Late edit 2021-01-25: If you don’t think these templates have enough context or content, there are lots of others listed on Joel Parker Henderson’s repo of examples and templates. If you want a python based viewer of ADR records, take a look at adr-viewer.

Featured image is β€œBlueprints” by β€œCameron Degelia” on Flickr and is released under a CC-BY license.

"Salmon leaping" by "openpad" on Flickr

Using public #git sources in private projects

The last post I made was about using submodules to work with code that is being developed, either in isolation from other aspects of a project, or so components can be reused without requiring lots of copy-and-paste activities. It was inspired by a question from a colleague. After asking a few more questions, it turns out that may be what that colleague needed was to consume code from other repositories and store them in their own project.

In this case, I’ve created two repositories, both on GitHub (which will both be removed by the time this post is published) called JonTheNiceGuy/Git_Demo (the “upstream”, open source project) and JonTheNiceGuy-Inc/Git_Demo (the private project, referred to as “mine”).

Getting the “Open Source” project started

Here we have a simple repository, showing the README file for the project (which is likely, in the real world, to show what license that code has been released under, some explaination on what it’s for, etc.) and the actual data source. In this demo, the data source is a series of numbers, showing the decimal number in the first column, the binary representation of that number in the second column, and the hexedecimal representation in the third column.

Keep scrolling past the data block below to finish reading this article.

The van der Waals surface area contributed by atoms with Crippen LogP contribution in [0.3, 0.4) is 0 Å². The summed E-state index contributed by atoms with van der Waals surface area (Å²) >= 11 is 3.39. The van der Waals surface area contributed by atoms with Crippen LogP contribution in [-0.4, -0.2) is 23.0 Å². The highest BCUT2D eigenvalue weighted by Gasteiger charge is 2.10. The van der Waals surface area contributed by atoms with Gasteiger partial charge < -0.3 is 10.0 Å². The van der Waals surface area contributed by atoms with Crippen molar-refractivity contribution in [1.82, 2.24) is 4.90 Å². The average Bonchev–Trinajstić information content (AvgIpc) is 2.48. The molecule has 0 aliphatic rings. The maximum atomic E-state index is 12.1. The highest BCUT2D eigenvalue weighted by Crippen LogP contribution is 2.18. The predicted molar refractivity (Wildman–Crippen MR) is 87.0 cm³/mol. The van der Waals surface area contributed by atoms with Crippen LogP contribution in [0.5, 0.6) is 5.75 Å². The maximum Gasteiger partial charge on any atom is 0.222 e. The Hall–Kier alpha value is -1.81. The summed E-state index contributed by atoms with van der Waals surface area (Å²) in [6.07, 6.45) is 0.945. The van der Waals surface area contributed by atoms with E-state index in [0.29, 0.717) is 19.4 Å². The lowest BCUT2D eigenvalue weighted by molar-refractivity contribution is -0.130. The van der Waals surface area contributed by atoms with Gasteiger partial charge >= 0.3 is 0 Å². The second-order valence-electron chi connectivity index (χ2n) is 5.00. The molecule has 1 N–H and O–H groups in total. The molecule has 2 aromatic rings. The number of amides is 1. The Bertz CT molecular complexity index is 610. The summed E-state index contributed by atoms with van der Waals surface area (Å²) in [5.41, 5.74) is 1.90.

Our “upstream” repository, showing the README.md file and the data source we want to use.
The data source itself. Note, I forgot to take a screen shot of this file, so I’ve had to “go back to a previous commit” to collect this particular image.

Elsewhere in the world, a private project has started! It’s going to use this data source as some element of this project, and to ensure that the code they’re relying on doesn’t go away, they create their own repository which this code will go into.

Preparing the private project

If both repositories are using GitHub, or if both repositories are using GitLab, then you should be able to “just” Fork the repository, using the “Fork” button in the top right corner:

The “Fork” button

And then select the organisation or account to place the forked repo into.

A list of potential targets to fork the repository into. Your view may differ if you are part of less organisations.

Gitlab has a similar workflow – they have a similar “fork” button, but the list of potential targets is different (but still works the same way).

Gitlab’s list of potential targets to fork the repository into.

Note that you can’t “easily” fork between different Version Control Services! To do something similar, you need to create a new repository in the target service, and then, run some commands to move the code over.

The screen you see immediately after you’ve created a new project – here I’ve created it in the “JonTheNiceGuy-Inc” Organisation. You can see the “quick setup” panel which has the URL to use for the repository.
Here we see the results of running five commands, which are: git clone <url> ; cd <target-dir> ; git remote rename origin upstream ; git remote add mine <url> ; git push –set-upstream mine main

If you’re using the command line method, here’s the commands you issue: